Sugar purge: DHBs ditch the sugar Tuesday, 21 March 2017

Source: Stuff, 21 March 2017

With more than 30 per cent of New Zealand's adult population obese and a further 35 per cent over weight, we wonder what health boards are doing to take a stand. 

No coke. No high-sugar-content juices. No sweet stuff.

We were determined to lead from the front, said Waikato District Health Board (DHB) medical officer of health Dr Richard Vipond.

"Obesity is now the leading cost to the New Zealand health budget," he said.

"Healthy eating is essential to good health and over recent decades, we've seen vastly increased populations of obese and overweight people."

The key person behind the initiative to get rid of the fizz was Dr Rob Beaglehole, principal dental officer at Nelson-Marlborough DHB.

Beaglehole's mission became clear when he found himself sitting in the hospital canteen with his hand in ice after pulling out children's teeth all day. He looked out of the window to see a Coca Cola truck dropping off a delivery to the hospital.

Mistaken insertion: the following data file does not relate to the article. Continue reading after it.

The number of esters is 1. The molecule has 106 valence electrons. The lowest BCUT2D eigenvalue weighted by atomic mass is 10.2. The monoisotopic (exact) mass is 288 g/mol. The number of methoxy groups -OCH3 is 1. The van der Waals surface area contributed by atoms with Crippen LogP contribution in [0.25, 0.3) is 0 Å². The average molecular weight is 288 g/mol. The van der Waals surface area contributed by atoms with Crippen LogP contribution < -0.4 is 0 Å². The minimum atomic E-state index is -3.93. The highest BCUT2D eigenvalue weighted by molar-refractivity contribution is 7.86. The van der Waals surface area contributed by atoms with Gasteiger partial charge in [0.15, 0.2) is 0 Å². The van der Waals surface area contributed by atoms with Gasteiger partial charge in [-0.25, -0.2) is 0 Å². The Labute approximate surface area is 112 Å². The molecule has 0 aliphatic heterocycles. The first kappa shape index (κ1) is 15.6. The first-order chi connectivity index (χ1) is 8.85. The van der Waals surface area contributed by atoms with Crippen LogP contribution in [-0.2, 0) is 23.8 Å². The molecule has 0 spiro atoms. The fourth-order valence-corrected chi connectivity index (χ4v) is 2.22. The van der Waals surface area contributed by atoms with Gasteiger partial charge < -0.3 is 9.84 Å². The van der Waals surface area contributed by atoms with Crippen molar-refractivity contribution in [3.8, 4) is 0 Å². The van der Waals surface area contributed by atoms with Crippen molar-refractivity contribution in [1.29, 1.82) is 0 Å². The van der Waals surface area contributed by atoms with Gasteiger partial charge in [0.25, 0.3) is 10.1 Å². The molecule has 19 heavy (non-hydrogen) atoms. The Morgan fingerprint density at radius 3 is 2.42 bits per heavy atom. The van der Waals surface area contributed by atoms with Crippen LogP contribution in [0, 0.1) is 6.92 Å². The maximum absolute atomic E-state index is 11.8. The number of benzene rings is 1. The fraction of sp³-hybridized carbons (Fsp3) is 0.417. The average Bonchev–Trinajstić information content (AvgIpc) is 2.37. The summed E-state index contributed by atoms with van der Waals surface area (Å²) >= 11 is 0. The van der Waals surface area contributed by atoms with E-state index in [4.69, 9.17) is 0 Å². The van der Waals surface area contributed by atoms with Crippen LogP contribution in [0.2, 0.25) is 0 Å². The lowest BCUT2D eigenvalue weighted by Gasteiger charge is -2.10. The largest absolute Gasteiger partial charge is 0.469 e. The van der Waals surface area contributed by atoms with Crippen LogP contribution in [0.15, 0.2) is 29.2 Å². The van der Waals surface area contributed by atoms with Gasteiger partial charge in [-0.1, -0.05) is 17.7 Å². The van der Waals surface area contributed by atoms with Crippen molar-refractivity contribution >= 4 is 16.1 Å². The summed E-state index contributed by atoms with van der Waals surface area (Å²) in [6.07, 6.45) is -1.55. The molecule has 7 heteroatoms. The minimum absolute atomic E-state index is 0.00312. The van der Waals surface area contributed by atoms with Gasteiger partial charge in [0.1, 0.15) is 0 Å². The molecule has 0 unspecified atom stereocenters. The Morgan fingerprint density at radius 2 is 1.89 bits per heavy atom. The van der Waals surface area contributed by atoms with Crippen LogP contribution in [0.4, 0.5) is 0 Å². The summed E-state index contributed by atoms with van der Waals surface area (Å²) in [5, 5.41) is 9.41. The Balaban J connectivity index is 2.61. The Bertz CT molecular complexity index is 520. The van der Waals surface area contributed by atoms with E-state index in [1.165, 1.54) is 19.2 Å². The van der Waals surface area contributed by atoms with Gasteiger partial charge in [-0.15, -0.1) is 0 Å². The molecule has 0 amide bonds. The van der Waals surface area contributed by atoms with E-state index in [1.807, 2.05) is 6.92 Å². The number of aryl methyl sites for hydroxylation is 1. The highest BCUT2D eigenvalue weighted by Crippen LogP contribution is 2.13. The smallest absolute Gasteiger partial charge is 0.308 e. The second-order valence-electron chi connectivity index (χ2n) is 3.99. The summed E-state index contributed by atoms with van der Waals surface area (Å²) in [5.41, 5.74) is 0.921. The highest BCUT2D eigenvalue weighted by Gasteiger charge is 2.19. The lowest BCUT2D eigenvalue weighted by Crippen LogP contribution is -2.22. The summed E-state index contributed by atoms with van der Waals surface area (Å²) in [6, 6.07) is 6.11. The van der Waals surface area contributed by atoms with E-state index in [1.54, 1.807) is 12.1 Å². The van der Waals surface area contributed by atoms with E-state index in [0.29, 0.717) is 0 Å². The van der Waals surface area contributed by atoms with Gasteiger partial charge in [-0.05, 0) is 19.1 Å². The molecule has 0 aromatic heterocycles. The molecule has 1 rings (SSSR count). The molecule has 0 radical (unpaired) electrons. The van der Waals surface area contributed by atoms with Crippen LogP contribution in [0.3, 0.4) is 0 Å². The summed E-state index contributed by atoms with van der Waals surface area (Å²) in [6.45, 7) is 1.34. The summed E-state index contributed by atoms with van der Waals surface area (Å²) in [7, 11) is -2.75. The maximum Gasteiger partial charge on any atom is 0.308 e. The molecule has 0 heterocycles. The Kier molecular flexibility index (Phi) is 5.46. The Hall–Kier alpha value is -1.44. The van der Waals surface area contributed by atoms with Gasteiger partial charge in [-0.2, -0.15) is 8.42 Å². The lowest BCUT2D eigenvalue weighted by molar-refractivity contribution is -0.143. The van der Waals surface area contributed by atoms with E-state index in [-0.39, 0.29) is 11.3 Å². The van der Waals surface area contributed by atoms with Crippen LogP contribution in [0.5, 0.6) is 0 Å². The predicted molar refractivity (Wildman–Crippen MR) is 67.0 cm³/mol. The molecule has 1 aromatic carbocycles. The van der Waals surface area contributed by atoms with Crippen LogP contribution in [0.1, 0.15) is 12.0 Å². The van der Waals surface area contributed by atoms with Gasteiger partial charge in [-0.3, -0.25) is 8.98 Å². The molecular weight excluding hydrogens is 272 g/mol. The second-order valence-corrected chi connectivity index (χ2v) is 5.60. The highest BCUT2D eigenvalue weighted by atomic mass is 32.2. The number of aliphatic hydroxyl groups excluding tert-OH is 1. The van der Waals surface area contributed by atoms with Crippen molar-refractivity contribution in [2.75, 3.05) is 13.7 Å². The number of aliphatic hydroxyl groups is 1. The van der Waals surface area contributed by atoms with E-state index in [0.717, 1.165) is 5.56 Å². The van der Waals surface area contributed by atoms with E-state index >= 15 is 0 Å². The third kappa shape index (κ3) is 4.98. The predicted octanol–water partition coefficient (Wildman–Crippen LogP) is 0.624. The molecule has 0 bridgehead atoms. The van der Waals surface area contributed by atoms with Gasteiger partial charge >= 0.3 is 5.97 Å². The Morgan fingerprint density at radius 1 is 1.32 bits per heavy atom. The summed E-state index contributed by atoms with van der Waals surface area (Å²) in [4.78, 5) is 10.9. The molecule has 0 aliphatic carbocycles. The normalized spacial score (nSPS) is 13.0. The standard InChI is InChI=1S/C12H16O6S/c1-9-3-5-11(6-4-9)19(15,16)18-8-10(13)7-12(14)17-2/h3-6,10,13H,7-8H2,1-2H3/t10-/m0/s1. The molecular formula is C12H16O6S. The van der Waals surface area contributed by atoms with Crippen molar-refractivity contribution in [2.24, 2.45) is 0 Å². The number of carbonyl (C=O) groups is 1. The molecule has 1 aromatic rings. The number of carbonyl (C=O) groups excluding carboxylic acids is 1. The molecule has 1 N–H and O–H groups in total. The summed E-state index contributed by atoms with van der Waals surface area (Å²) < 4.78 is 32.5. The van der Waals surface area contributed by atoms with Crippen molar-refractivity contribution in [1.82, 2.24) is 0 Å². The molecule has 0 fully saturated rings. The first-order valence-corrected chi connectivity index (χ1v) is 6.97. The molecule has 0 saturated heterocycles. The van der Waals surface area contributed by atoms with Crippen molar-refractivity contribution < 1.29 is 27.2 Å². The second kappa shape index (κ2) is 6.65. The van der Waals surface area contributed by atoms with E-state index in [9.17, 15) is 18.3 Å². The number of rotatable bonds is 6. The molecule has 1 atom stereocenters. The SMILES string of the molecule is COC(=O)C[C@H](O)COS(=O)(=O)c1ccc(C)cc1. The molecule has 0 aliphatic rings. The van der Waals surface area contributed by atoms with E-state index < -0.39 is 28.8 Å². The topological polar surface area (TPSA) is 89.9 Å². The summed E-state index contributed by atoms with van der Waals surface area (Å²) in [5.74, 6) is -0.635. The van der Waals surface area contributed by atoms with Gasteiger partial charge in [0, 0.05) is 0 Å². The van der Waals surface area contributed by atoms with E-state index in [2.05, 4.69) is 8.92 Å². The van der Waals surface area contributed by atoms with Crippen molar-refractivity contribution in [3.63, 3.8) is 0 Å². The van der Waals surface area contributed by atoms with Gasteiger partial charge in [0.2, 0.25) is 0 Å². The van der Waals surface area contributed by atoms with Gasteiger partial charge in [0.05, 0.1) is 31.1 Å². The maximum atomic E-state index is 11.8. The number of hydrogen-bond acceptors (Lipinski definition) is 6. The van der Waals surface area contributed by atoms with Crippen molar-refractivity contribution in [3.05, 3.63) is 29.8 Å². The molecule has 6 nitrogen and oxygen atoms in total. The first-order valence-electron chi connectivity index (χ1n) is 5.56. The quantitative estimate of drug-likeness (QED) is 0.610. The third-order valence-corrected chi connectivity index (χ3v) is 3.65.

The collective of DHBs drew on international evidence, studies and literature reviews from several countries to word the Sugar Sweetened Beverage Policy. 

DHBs will no longer sell any beverages that are sugar sweetened, including soft drinks, sports drinks, milk with added sugar (with the exception being anything below 250millilitres) and yoghurt drinks.

A traffic light system has been designed; green light for water and plain milk, which would be 70 per cent of what is on offer at the DHB.

Amber light for no added sugar fruit juice, flavoured milk and carbonated drinks under 250mls, which will make up 30 per cent of the beverages on offer. Red light for anything else with sugar, which will not be on offer.

There is no rule for what foods patients can bring into the hospital.

DHBs are implementing the policy at their own pace. Vipond said he hoped the next step would be for other organisations to follow suit and adopt some of the policies.